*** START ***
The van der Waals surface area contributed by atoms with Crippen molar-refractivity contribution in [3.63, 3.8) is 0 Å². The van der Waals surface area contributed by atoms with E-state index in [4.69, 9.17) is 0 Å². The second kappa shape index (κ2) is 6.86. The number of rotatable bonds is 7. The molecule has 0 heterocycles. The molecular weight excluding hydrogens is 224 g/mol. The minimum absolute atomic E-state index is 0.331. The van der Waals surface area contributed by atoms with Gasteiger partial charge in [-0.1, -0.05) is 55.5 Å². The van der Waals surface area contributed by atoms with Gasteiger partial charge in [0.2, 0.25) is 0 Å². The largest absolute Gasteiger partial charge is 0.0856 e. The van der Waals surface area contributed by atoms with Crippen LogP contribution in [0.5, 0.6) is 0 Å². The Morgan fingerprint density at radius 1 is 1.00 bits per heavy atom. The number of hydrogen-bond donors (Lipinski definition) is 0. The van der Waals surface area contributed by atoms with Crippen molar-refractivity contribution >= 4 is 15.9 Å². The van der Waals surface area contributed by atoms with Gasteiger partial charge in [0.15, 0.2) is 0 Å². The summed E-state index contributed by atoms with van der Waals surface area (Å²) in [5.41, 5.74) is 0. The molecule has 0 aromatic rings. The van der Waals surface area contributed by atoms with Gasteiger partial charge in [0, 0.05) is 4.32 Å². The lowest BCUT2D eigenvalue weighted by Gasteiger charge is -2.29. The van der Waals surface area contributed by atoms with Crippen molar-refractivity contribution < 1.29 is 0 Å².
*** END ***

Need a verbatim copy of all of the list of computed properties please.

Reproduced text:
The van der Waals surface area contributed by atoms with Crippen molar-refractivity contribution in [3.63, 3.8) is 0 Å². The van der Waals surface area contributed by atoms with E-state index in [4.69, 9.17) is 0 Å². The second kappa shape index (κ2) is 6.86. The number of rotatable bonds is 7. The molecule has 0 heterocycles. The molecular weight excluding hydrogens is 224 g/mol. The minimum absolute atomic E-state index is 0.331. The van der Waals surface area contributed by atoms with Gasteiger partial charge in [-0.1, -0.05) is 55.5 Å². The van der Waals surface area contributed by atoms with Gasteiger partial charge in [0.2, 0.25) is 0 Å². The largest absolute Gasteiger partial charge is 0.0856 e. The van der Waals surface area contributed by atoms with Crippen LogP contribution in [0.5, 0.6) is 0 Å². The Morgan fingerprint density at radius 1 is 1.00 bits per heavy atom. The number of hydrogen-bond donors (Lipinski definition) is 0. The van der Waals surface area contributed by atoms with Crippen molar-refractivity contribution >= 4 is 15.9 Å². The van der Waals surface area contributed by atoms with Gasteiger partial charge in [0.15, 0.2) is 0 Å². The summed E-state index contributed by atoms with van der Waals surface area (Å²) in [5.41, 5.74) is 0. The molecule has 0 aromatic rings. The van der Waals surface area contributed by atoms with Gasteiger partial charge in [0, 0.05) is 4.32 Å². The lowest BCUT2D eigenvalue weighted by Gasteiger charge is -2.29. The van der Waals surface area contributed by atoms with Crippen molar-refractivity contribution < 1.29 is 0 Å².